Its a Book

its a book a

It’s a Book

Lane Smith
Roaring Brook Press, 2010

From the back of the book, “Can it text? Blog? Scroll? Wi-Fi? Tweet? No…it’s a book.”

So, here’s this monkey sitting happily reading a book (Treasure Island by Robert Louis Stephenson) with a monkey on his head when a jackass walks in with a laptop. No, this isn’t the beginning of a dirty joke! The jackass is an actual jackass (mule – or is he a donkey?). Anyway, the jackass asks the monkey all these questions about his book – he wants to know what it does. The monkey tries to explain to the jackass that the book does nothing, it’s meant to be read. The jackass doesn’t quite get it, even after he takes the book from the monkey and reads it for about 2-1/2 hours. The monkey gives up when the jackass refuses to give back his book and goes to the library.

Funny, really funny because do you know any kittens (or adults) like this jackass? Ones who would never pick up a book because it doesn’t do anything? Funny and yet, somehow very sad.

I guess you can guess why this book was challenged! That’s right…the word ‘jackass’. Now, the author didn’t use the word as much as I did (I did because I could and it isn’t a curse word – it’s the name of an animal); he only used it twice – once at the beginning and once at the end of the book. Of course, it’s the use at the end of the book where the challenge comes in. Is the mouse being sarcastic and insulting or is he just call the jackass ‘a jackass’ because that’s what he is. Hmmm…a bit controversial. But read it for yourself and see what you think!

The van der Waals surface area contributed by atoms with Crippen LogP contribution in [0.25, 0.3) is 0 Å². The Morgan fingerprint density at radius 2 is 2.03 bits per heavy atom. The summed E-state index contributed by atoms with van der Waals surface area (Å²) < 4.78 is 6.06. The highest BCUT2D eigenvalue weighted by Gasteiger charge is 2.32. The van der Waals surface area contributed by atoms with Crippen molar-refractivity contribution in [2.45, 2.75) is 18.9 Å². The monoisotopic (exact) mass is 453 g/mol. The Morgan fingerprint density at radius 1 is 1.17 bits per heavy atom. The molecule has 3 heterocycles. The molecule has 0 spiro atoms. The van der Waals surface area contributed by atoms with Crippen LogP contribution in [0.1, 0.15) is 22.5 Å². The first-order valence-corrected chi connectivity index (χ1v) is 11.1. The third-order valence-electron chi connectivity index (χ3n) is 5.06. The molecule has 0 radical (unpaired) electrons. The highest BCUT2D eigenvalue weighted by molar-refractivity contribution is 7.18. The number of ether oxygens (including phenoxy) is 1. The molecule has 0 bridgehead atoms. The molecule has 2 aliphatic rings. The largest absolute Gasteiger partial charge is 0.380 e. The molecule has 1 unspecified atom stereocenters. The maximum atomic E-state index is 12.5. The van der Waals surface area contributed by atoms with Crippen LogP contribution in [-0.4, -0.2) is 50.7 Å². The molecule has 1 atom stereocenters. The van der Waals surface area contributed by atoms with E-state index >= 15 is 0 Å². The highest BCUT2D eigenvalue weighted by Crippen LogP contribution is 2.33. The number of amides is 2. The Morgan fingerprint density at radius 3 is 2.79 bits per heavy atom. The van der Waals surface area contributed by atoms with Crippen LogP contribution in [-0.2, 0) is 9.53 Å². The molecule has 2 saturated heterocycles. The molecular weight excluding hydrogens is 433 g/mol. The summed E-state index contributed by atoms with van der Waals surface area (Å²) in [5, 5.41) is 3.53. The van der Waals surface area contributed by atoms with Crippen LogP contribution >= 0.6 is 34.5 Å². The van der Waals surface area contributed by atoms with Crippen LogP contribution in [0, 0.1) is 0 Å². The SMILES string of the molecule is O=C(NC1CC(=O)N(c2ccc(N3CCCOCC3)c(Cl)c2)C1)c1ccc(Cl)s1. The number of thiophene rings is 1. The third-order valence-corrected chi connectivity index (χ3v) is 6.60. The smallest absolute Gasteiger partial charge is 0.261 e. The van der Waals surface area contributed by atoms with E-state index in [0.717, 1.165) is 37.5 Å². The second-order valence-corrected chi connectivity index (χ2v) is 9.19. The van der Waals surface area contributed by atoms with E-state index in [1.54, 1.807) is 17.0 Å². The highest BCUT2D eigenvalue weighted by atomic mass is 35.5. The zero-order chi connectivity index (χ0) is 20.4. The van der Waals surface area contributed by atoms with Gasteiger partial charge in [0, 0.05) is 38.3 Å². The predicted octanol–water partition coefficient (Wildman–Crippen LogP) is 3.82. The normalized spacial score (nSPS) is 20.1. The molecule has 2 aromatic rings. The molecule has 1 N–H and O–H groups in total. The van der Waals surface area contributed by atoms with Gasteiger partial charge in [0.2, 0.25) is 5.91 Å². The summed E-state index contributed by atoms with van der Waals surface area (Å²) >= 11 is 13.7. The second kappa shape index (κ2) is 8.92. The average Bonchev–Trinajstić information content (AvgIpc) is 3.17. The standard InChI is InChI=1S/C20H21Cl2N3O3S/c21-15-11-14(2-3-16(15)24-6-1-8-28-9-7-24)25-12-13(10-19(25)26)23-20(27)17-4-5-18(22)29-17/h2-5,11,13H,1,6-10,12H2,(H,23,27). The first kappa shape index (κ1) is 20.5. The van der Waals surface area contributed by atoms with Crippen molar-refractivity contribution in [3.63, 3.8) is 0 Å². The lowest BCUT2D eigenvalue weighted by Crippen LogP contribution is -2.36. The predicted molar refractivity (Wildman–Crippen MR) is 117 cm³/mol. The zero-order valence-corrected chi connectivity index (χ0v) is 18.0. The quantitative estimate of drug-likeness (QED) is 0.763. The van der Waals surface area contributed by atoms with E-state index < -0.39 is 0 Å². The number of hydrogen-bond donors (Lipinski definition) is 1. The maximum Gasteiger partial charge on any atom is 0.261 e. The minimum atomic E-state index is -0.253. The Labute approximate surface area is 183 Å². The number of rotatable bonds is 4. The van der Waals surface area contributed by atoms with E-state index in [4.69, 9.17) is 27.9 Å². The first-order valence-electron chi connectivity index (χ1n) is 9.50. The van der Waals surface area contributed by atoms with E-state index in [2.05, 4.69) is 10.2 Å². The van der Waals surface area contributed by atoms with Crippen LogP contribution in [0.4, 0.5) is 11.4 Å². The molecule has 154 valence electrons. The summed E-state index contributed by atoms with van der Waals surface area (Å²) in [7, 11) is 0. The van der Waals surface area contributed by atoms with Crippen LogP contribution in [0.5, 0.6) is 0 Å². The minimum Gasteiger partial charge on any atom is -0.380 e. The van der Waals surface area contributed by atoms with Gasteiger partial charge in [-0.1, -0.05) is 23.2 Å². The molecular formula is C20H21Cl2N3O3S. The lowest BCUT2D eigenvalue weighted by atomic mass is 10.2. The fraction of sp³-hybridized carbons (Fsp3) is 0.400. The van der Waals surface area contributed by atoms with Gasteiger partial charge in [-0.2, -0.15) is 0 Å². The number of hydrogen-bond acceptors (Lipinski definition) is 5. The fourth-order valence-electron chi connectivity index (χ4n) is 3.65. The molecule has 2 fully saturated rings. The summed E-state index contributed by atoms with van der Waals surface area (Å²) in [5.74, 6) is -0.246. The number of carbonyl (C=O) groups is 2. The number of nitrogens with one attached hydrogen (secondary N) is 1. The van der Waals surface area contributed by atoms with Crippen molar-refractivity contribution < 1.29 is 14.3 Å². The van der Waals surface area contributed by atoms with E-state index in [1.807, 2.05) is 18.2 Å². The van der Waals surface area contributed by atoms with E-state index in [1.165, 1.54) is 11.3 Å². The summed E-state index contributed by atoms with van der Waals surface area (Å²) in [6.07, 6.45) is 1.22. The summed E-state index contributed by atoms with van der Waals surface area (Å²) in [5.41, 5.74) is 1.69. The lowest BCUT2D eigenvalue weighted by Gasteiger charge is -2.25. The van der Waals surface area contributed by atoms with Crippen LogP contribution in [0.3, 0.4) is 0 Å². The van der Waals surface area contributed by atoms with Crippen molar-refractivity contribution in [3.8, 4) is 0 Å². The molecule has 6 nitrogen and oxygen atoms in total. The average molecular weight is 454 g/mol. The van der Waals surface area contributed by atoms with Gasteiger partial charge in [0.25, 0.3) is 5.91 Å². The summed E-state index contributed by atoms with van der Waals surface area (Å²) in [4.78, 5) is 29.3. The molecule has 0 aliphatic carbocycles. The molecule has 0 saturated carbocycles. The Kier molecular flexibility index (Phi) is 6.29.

Why is this on the banned/challenged book list? Briefly, a couple of Cape Ann (Massachusetts) school districts challenged the book in 2010 because of the ‘jackass’ at the end of the book. “At issue is the last line of the book, which contains a word that some find unsuitable for children. The board explains: The book “aroused the ire of some local parents because of an ending in which a character says, ‘It’s a book, Jackass,’ to a technology-loving donkey who just doesn’t get it.”
The board responded, “the “objections of some shouldn’t prevent altogether the dissemination of the book and its important message.” Bravo!!!

Click on the link to read the full story in the Boston Globe.

Rating: 5 out of 5 paws because its’ really, really funny and kittens will get a kick out of saying a curse word that’s not really a curse word!!!

Reviewer: jack-locJack, the Banned Books Librarian


The Book No One Ever Read

the book no one ever read

The Book No One Ever Read

Cornelia Funke
Breathing Books, 2017